7 self-care practices for managing stressful family get-togethers this holiday season

7 self-care practices for managing stressful family get-togethers this holiday season

The holiday season is upon us once again and, naturally, we all would like it to be a season of joy and happiness. But the holidays can also be a stressful season for those of us with difficult family dynamics.

Whether you’re actively dreading all those obligatory family get-togethers or just uneasy about all that could go wrong, don’t despair. Armed with the right self-care practices, you can significantly minimize the stress of family functions this holiday season—and even have some fun in the process.   

Here are seven simple self-care practices to help regulate your stress level around family this holiday season.

Press pause on social media

It’s acceptable to take a break from toxic and taxing family interactions. When it comes to your mental health, you owe no one anything. If there is any possibility of family drama, you can exercise self-care throughout the holidays by turning off social media. It can be tiring if someone initiates an argument on social media. At times, it’s necessary to stand back from online family conflict.

Here are some other practical ways to limit stress and anxiety associated with social media.

Practice mindfulness

Mindfulness means being present at this moment and not letting your mind wander into negative thinking patterns based upon past hurts or future fears. When you practice mindfulness during tense interactions with family, you don’t take things personally or blame yourself for the stressful nature of the situation.

Maintain perspective

When family members push your buttons, it’s important to keep in mind that this is their issue, not yours. You are allowed the power to establish boundaries with family members who can be challenging or poisonous at times. Understand that you cannot alter other people, but you do have control over how much time and energy you choose to devote to them or how much time and energy you devote to worrying about what they could be doing or saying.

Listen mindfully

Mindful listening, especially during difficult conversations with family members, can help you avoid becoming reactive in otherwise stressful situations. When you listen mindfully, you’re not trying to prove yourself right; instead, you’re just listening to understand what the other person is saying. That’s it. Ensuring that your family member feels heard is a practice in empathy and compassion—and it will likely minimize the likelihood of things spiraling out of control.

Monitor your alcohol consumption

Excessive drinking can easily contribute to unwise choices such as screaming at family members or saying something we’ll later regret. Because our bodies take time to metabolize alcohol, the effects of alcohol can last for hours. But by monitoring your alcohol consumption at holiday gatherings with family, you are engaging in self-care and promoting your mental health and well-being by avoiding negative stressors in your life.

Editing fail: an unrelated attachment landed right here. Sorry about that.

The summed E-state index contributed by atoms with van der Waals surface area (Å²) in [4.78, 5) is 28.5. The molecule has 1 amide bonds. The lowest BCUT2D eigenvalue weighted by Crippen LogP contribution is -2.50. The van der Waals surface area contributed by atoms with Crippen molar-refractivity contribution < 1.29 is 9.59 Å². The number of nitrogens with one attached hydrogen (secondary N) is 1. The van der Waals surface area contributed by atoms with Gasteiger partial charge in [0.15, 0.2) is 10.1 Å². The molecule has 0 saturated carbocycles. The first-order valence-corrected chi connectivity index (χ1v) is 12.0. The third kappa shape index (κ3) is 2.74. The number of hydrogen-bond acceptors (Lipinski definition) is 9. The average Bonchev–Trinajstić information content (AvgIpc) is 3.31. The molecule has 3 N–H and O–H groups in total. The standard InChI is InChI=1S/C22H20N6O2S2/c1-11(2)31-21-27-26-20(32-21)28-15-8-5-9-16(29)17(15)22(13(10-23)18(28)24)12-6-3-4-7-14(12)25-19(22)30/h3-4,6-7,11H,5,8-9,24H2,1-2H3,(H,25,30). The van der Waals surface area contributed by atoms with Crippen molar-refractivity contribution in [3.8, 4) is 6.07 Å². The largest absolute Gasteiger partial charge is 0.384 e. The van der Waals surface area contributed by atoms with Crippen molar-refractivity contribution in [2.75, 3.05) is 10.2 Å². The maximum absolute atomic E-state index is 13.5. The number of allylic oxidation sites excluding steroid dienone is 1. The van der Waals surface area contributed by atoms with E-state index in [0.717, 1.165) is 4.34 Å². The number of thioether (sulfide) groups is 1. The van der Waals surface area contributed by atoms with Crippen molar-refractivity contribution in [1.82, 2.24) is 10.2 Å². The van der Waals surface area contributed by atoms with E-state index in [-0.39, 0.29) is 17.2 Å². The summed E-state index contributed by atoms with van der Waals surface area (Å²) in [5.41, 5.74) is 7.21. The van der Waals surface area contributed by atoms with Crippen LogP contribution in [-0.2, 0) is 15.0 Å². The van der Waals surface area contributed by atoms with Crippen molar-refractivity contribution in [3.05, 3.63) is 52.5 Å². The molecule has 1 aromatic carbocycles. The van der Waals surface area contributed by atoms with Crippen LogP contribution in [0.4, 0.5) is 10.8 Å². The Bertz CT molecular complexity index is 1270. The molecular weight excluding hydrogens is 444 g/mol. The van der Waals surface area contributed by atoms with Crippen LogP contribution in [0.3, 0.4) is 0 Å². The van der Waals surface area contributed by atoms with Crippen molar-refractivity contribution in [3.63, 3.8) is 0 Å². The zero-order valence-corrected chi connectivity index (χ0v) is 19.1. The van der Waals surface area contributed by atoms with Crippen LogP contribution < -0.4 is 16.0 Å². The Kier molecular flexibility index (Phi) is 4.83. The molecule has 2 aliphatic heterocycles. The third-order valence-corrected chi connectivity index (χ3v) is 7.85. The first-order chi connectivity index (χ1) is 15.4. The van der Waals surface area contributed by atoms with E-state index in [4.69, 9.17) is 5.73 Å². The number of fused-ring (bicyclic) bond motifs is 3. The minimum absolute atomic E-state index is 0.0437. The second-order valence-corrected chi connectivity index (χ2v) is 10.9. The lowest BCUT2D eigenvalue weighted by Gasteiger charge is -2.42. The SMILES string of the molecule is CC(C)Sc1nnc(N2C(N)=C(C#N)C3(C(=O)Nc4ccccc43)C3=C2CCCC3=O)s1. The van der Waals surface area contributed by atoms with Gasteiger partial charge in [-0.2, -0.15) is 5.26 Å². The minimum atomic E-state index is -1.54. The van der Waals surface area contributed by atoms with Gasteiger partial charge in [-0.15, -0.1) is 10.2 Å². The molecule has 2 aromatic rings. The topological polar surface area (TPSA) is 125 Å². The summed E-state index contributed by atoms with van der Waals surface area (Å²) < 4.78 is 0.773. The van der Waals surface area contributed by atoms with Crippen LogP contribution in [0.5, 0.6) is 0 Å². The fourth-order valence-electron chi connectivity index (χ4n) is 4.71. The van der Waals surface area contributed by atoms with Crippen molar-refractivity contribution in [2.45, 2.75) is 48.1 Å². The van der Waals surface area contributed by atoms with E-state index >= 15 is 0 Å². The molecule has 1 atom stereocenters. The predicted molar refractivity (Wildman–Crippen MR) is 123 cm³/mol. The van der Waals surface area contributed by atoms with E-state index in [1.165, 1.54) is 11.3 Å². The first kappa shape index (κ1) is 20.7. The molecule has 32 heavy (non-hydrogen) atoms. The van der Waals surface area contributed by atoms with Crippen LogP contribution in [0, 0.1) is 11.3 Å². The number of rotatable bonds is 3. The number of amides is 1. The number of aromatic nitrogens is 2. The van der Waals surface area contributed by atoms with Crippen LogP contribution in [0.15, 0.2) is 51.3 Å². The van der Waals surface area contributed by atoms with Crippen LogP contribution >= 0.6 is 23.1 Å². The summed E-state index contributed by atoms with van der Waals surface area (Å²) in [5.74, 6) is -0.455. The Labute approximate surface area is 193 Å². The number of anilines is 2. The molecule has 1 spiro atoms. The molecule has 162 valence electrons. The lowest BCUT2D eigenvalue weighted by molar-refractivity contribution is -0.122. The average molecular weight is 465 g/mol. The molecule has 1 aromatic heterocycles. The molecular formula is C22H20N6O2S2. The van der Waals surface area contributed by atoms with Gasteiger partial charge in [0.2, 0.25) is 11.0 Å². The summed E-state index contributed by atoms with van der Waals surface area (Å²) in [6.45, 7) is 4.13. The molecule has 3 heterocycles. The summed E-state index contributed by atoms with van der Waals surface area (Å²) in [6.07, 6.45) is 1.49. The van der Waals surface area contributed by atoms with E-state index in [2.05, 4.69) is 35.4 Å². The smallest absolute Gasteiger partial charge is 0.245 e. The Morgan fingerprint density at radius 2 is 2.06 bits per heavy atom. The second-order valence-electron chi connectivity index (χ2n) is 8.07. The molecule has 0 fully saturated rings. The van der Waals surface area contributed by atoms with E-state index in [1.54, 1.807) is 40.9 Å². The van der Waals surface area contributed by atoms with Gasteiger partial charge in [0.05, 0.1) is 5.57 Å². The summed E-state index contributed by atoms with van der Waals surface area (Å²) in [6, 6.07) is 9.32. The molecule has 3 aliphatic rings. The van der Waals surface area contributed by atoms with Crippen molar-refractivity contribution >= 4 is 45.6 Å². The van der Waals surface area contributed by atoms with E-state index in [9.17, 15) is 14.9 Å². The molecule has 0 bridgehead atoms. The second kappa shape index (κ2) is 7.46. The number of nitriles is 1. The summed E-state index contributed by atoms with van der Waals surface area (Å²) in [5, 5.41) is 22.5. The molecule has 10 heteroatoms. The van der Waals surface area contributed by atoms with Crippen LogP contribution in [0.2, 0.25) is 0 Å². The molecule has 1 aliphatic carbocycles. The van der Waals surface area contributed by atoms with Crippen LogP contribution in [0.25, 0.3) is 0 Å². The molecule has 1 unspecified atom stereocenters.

Take a break

If the holidays are becoming too stressful with family, find a place to escape. You can take a stroll alone or contact your best friend and ask if they’d like to Facetime with you while you vent about what’s going on in your life at the moment. Occasionally, when we become overwhelmed during complicated interactions with family members, taking a break and getting fresh air makes us feel better.

Practice kindness

Sometimes we can be hard on ourselves during the holidays because we want to have everything together, but that’s not always possible. You don’t need to be perfect around your family members, so practice kindness towards yourself and give yourself grace when you feel like things aren’t going as well as you had hoped.

Bring a friend

If you don’t have family members you can count on for stress-free interactions, consider inviting a friend. Having a reliable conversation partner with you can make all the difference at stressful family events. A friend can serve as an objective third party, helping validate the stressful dynamics others in your family might not see or even outwardly deny. Furthermore, having a friend with you will help you feel less alone because being the only one who recognizes problematic family behaviors can make for a lonely experience.

If all else fails, leave early

One last thing to keep in mind: you can always duck out early. You shouldn’t feel obligated to stay at a family function if you are not enjoying yourself, much less if your family is making you feel like a total ball of nerves. It can help to leave yourself an easy out if you anticipate needing to make an early exit. But ultimately, if you decide to leave earlier than expected, you don’t owe anyone an explanation. These are practices in self-care, after all.     

If upcoming family get-togethers have you feeling on edge, know that you’re not alone. A lot of people experience heightened stress and anxiety before, during, and after holiday gatherings with family. But with the right game plan, you can enjoy calmer, more satisfying interactions with your family this holiday season.

Looking for some outside support in dealing with stressful family situations? Our Charlotte counselors are here to help. Click here or call us now at 704-800-4436 to schedule your first session today.  

Close Menu